Fidel Castro, Cuba's former President and revolutionary leader, makes a rare public appearance to attend the inauguration of an art gallery in Havana on Jan. 8, 2014
Sven Creutzmann—Mambo Photo/Getty Images
June 4, 2014 2:35 PM EDT

Cuba’s ex-president Fidel Castro published a rare confession on the front page of a communist party daily Tuesday: His comrades are keeping him out of the loop.

CNN reports that Castro, 87, acknowledged that he missed the funeral of an old colleague, former volleyball coach Eugenio George, because no one had thought to tell him the news.

“Many comrades noticed the absence of a floral arrangement from us,” he wrote in Granma. “I always admired him but did not know of his passing until some hours later.”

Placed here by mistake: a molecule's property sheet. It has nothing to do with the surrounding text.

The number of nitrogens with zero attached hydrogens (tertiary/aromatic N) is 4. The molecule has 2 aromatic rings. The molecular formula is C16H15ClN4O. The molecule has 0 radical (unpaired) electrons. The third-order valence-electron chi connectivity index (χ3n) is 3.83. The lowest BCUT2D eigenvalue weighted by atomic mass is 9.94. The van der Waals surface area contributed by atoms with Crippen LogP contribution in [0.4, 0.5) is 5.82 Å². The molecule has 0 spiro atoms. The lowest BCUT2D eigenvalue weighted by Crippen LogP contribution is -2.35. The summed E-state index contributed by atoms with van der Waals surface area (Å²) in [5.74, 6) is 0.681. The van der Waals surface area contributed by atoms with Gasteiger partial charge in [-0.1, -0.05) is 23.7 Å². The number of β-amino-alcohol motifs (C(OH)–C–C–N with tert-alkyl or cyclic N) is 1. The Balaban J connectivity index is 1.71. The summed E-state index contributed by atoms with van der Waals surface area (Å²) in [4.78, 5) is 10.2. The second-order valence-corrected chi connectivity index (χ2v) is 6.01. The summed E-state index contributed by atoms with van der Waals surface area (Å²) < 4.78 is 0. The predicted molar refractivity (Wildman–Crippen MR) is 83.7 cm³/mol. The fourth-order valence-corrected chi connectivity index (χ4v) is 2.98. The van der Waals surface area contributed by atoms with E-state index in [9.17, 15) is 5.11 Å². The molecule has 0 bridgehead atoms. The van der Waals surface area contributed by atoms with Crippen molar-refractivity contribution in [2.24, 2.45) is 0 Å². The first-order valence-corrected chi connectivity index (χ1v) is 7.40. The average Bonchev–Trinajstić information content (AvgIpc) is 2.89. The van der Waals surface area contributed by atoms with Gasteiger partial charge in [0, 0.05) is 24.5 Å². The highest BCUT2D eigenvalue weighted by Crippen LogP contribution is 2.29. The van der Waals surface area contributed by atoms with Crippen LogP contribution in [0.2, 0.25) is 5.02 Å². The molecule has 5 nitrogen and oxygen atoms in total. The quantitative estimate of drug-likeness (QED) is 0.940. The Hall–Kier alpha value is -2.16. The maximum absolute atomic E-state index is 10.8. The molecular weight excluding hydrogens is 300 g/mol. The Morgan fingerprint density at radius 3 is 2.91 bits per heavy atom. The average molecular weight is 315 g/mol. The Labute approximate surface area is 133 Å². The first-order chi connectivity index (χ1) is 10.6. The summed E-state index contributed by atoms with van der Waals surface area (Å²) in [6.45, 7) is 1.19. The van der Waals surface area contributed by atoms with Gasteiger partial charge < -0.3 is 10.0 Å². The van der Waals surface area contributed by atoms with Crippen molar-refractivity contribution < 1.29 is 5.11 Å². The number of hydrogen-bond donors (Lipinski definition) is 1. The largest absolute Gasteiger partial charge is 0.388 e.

The thinly-veiled rebuke comes as Castro’s role in state affairs quietly recedes from public view. Once famous for his four-hour-long speaking marathons and minute oversight of every facet of the economy, Castro relinquished power to his brother Raul Castro in 2008 after he was diagnosed for an undisclosed intestinal illness. He staged a brief return in 2012, writing hundreds of columns on issues ranging from international affairs to yoga, before retiring again from the public stage.



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